Comments: New Orleans: Tuesday afternoon

No debate ?

What planet has this man been been on for the last fifty years?

Posted by L Roberts at Tuesday, 25 September 2007 at 7:08pm BST

The Resolution is precisely what one would expect it to be, given the role of General Convention; now, if some people reject this, let 'em walk away. People must do what the must do.

Posted by JNWALL at Wednesday, 26 September 2007 at 12:10am BST

Planet small, Planet protected. Planet please stop spinning around.

Posted by Pluralist at Wednesday, 26 September 2007 at 12:48am BST

L Roberts - you are shocked a bishop holds to the teaching of the CofE / AC?

Posted by NP at Wednesday, 26 September 2007 at 7:16am BST

Bishop Gledhill's friends, who are 'gay' and of whom he is 'very fond', should sit him down and talk to him about homosexuality. Perhaps he will grow to understand that it is views like his that make their lives 'complex'. The good bishop should also apply his principled stance on this issue to the behaviour of Jesus, whose precipitate action, preaching, and teaching brought about a split in the People of the Covenant. A split that ultimately led to Bishop Gledhill's inclusion in the People of God.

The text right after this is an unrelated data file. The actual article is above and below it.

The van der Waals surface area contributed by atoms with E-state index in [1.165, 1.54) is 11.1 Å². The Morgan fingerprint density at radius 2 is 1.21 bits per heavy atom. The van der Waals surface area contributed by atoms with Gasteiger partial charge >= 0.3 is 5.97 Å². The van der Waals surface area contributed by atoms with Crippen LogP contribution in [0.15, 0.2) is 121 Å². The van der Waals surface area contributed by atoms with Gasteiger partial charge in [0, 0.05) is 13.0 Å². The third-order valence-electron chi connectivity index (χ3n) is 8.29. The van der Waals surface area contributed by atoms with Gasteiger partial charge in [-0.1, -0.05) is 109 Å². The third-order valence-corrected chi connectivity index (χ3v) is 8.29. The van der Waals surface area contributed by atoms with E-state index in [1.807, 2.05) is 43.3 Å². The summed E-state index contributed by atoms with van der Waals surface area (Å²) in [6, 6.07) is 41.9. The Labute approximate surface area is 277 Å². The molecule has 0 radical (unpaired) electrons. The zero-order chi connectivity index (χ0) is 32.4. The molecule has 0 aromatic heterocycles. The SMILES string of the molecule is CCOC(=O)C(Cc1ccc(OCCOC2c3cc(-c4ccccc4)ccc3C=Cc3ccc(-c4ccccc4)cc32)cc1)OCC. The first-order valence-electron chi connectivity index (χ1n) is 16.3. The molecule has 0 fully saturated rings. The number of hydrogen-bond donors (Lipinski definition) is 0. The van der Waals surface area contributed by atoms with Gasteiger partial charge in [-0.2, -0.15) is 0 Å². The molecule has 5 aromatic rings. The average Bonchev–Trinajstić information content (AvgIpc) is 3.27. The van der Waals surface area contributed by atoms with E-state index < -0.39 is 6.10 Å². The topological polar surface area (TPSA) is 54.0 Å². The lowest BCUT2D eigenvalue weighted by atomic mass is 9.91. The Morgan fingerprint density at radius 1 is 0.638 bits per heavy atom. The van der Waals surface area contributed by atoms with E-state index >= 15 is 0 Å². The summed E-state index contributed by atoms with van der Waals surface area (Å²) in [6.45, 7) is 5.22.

I am sorry but I find it more and more difficult to live with such condescension. Bishop Gledhill's comments as reported in the newspaper simply make me angry.

Posted by Anglicanus at Wednesday, 26 September 2007 at 7:37am BST

'... the reason for it not so much the moral issue, it is the fact the Americans have gone ahead without a debate....'

No the anglican bishops show in many of their words and actions that they don't care 'so much (about) the moral issue'. In fact, they don't even want a 'devbate' ---whatever that means -- he and they want a quiet life; free of stigma by association with gays. Wake up we've had the debate and the stigma is lessening. Except when the bishops blunder in.

While you're having your debate, Bishop(s), mind if we just get on with our lives, like everyone else ? Oh and by the way --let us know the outcome of your rather solipsistic 'debate'.
Meanwhile Ajinola, Duncan et al are doing anything but debating --it would demand too much subtlety for them !

Posted by L Roberts at Wednesday, 26 September 2007 at 9:21am BST

L Roberts - you are shocked a bishop holds to the teaching of the CofE / AC?

In a word, "No !"
What I wrote is :--

'No debate ?

What planet has this man been been on for the last fifty years?'

Posted by: L Roberts on Tuesday, 25 September 2007 at 7:08pm BST

BTW

The CofE and AC (as we are constantly told) have no teaching (of their own but only 'that of the Church' --- trouble is which Church notional or actual is that ?